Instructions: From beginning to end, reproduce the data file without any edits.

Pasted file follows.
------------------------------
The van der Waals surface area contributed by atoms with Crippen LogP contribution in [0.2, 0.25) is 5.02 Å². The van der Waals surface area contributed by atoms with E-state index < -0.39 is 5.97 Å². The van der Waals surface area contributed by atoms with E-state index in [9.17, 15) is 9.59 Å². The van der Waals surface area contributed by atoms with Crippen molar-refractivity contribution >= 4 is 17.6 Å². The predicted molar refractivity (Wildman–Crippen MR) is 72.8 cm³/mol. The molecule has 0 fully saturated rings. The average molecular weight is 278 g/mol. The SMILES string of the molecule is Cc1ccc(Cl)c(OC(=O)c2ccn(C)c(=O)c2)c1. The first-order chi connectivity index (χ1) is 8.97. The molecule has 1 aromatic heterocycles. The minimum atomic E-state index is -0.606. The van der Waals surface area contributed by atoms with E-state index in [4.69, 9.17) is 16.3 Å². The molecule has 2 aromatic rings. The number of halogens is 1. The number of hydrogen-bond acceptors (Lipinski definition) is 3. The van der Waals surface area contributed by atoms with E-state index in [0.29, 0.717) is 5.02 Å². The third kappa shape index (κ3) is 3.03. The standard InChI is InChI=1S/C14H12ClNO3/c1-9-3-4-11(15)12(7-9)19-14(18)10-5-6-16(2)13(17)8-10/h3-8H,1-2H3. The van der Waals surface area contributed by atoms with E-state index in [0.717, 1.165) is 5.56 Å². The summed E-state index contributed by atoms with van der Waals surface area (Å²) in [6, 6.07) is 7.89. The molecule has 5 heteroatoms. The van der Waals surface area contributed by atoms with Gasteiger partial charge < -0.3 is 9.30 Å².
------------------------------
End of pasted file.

The van der Waals surface area contributed by atoms with Crippen LogP contribution in [0.2, 0.25) is 5.02 Å². The van der Waals surface area contributed by atoms with E-state index < -0.39 is 5.97 Å². The van der Waals surface area contributed by atoms with E-state index in [9.17, 15) is 9.59 Å². The van der Waals surface area contributed by atoms with Crippen molar-refractivity contribution >= 4 is 17.6 Å². The predicted molar refractivity (Wildman–Crippen MR) is 72.8 cm³/mol. The molecule has 0 fully saturated rings. The average molecular weight is 278 g/mol. The SMILES string of the molecule is Cc1ccc(Cl)c(OC(=O)c2ccn(C)c(=O)c2)c1. The first-order chi connectivity index (χ1) is 8.97. The molecule has 1 aromatic heterocycles. The minimum atomic E-state index is -0.606. The van der Waals surface area contributed by atoms with E-state index in [4.69, 9.17) is 16.3 Å². The molecule has 2 aromatic rings. The number of halogens is 1. The number of hydrogen-bond acceptors (Lipinski definition) is 3. The van der Waals surface area contributed by atoms with E-state index in [0.29, 0.717) is 5.02 Å². The third kappa shape index (κ3) is 3.03. The standard InChI is InChI=1S/C14H12ClNO3/c1-9-3-4-11(15)12(7-9)19-14(18)10-5-6-16(2)13(17)8-10/h3-8H,1-2H3. The van der Waals surface area contributed by atoms with E-state index in [0.717, 1.165) is 5.56 Å². The summed E-state index contributed by atoms with van der Waals surface area (Å²) in [6, 6.07) is 7.89. The molecule has 5 heteroatoms. The van der Waals surface area contributed by atoms with Gasteiger partial charge < -0.3 is 9.30 Å².